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Dews: It’s interesting. I’ve been talking to a number of people recently, John Zeigler in particular, and Jordan Massee, Carson’s distant cousin, as well about her relationship with Gypsy Rose Lee. And both of them briefly lived together along with a number of other people, W. H. Auden, and George Davis, in a house in Brooklyn Heights in the early 1940s. I’m working on a book about this community there at the moment. And so, I was asking them about her relationship with Gypsy Rose Lee, and both of them said that she admitted to them that Gypsy Rose Lee was the only woman that she had ever had a sexual relationship with. But of course, both of those stories are from Carson to these two men who have, you know, passed that on to me. So, without a corroboration from another source, it’s an issue about fantasy versus reality for Carson. It makes a wonderful story to say that the only woman you have ever had sex with is Gypsy Rose Lee. I could see very easily how Carson would revel in that story whether or not it was true. It does make a wonderful story.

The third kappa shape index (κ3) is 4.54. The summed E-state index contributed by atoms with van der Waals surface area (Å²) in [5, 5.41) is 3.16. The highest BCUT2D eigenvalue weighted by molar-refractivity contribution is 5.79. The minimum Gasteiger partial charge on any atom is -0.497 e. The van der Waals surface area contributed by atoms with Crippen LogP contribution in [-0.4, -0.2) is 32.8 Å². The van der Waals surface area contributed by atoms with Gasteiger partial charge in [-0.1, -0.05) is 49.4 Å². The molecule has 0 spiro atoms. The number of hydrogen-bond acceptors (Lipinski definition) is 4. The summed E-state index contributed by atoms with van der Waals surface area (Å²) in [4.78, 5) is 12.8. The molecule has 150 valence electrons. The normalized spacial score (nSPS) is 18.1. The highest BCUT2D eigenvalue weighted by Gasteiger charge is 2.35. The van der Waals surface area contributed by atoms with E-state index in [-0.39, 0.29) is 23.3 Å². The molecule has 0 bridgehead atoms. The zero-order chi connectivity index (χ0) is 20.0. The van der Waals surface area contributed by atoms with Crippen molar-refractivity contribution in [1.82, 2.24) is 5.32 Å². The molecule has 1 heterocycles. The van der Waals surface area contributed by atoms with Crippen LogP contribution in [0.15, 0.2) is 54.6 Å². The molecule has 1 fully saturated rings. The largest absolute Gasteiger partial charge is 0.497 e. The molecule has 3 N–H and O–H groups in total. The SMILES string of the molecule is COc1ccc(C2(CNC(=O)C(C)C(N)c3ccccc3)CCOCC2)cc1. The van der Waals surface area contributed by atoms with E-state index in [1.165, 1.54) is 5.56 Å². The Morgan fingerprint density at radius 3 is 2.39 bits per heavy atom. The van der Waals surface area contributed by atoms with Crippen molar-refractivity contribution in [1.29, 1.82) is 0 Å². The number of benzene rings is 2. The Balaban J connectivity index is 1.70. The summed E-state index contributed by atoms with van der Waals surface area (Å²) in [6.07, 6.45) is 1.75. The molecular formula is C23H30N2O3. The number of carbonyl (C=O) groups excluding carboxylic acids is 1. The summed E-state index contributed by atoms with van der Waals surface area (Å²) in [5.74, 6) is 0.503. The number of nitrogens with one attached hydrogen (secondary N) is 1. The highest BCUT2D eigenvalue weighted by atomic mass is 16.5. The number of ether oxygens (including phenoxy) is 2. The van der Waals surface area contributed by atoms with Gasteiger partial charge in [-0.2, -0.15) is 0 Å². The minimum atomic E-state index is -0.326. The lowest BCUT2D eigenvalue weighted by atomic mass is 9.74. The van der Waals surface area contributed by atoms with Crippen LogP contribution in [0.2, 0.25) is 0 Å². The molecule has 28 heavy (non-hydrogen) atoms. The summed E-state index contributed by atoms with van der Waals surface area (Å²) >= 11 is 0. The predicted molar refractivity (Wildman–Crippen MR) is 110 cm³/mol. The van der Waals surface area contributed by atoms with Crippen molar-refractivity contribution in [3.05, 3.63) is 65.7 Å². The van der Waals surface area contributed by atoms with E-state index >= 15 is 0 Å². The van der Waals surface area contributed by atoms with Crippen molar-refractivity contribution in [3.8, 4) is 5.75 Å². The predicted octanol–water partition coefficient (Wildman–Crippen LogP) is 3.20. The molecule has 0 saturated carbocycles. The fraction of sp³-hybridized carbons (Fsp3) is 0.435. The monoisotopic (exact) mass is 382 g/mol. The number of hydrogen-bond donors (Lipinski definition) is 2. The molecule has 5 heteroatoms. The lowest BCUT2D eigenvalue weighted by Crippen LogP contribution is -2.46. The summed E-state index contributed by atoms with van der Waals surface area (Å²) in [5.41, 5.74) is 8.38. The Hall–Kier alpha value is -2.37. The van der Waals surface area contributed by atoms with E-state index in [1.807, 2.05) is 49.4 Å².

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Carr: I’ll jump in here and say that when I was giving a talk in Columbus to some lawyers and bankers, a woman came up to me afterwards, and it was Mrs. Kathleen Woodruff (who was a victim of “the strangler” in Columbus when seven women were strangled). But before she was strangled and I was introduced and on this panel, she came up to me afterwards, and she said, “Virginia, I have three letters that Carson wrote to me that I want to give to you. I realize that if I had known you when I knew Carson, I might have really understood her.” And she said, “Would you read one of these letters now. I would just like to know what you think of it.” Well, it was a letter that Carson wrote to Kathleen Woodruff, and in it she said, “I see by the newspapers that Gypsy has gotten married again. My, how things do change around.” And she said, “I realize, of course, that she was in love with Gypsy. Or at least that is the way it seems.” But this was I think Gypsy Rose Lee’s fourth marriage. And she did marry men, though she had her affairs with at least one woman. And so it was that “My how things do change around.” That was Carson’s oblique way of saying something that could be seen, you see, by other people. So she told very much by indirection, much as Emily Dickinson did.

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Ewell: Will, you had mentioned that one of the reasons that maybe Tennessee was drawn to McCullers was in seeing some of those encoded themes in her work, The Member of the Wedding, which was what he read when he wrote his fan letter.